"Vitamin C is a vital antioxidant that helps protect cells from damage caused by free radicals that we are exposed to in the environment such as air pollution, cigarette smoke and ultraviolet light from the sun,”
Dr. Sherry Ross
Like I always say, when we stop wasting our resources on military and divert the money to science and education, who knows what wonders we will discover. For now, building weapons seems to be more important than treating illness. The conclusion regarding cancer is that we need more research and research costs money. Hopefully, one day we will figure out how science and our health deserve more funds than the military.
Eating foods with vitamin C is an important step toward good health and disease prevention so if I have gotten you interested in learning more about it, check out these REFERENCES:
Vitamin C: Sources & Benefits from livescience.com by Alina Bradford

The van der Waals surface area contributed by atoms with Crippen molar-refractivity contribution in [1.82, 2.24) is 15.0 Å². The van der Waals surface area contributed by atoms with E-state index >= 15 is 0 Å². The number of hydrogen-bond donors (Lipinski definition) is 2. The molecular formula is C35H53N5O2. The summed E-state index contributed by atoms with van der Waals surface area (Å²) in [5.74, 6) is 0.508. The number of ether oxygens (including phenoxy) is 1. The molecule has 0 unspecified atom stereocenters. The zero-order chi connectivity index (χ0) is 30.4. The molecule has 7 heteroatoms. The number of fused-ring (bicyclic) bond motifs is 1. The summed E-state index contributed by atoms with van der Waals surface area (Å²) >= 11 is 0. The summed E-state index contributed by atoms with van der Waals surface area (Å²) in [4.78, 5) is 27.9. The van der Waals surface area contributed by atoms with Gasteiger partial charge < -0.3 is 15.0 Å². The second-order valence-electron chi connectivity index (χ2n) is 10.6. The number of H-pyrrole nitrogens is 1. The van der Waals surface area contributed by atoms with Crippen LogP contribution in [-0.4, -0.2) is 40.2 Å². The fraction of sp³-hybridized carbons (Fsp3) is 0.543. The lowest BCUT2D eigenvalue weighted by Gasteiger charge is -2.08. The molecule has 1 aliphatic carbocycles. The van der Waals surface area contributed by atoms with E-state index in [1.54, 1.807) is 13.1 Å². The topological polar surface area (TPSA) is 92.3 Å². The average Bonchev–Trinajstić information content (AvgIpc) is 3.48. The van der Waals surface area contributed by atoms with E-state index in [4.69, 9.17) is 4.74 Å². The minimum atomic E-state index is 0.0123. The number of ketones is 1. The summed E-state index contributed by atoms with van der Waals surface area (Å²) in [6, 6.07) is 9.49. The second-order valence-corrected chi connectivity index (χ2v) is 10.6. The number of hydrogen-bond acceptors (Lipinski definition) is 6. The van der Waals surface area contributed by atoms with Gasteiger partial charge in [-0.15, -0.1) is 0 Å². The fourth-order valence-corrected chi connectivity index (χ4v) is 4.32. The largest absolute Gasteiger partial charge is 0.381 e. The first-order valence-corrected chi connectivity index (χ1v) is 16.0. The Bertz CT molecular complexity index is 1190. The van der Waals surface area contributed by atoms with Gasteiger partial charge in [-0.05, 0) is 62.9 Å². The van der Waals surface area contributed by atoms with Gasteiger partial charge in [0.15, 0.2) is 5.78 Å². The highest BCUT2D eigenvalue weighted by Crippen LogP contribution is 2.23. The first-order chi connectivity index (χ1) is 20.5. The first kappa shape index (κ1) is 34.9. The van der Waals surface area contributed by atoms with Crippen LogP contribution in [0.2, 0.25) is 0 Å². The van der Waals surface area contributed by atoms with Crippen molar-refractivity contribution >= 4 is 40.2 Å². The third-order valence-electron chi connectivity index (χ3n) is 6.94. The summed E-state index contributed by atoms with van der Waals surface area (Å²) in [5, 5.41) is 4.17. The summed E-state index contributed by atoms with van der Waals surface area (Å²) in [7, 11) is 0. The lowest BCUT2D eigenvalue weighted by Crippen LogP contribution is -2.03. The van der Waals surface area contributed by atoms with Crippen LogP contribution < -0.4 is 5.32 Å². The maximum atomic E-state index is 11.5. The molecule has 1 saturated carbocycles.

7 Impressive Ways Vitamin C Benefits Your Body from healthline.com by Ryan Raman, MS, RD (NZ)
Vitamin C from wikipedia
20 Foods That Are High in Vitamin C from healthline.com by Caroline Hill, MHumNutr
Vitamin C from mayoclinic.org
Is it possible to take too much vitamin C? from mayoclinic.org
Summary of Vitamin C from examine.com
Vitamin C: Why is it important? from medicalnewstoday.com by Joseph Nordqvist, reviewed by Debra Rose Wilson, PhD, MSN, RN, IBCLC, AHN-BC, CHT
Until next time,
KEEP YOUR SMILE ON
and eat healthy!
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- all images used in this post are free for commercial use, they are royalty free with the links to original images provided under them
- line divider that I use is from FREE CLIPART LIBRARY, and is here
- title pictures are made by me using the CC0 images from pixabay that can be found here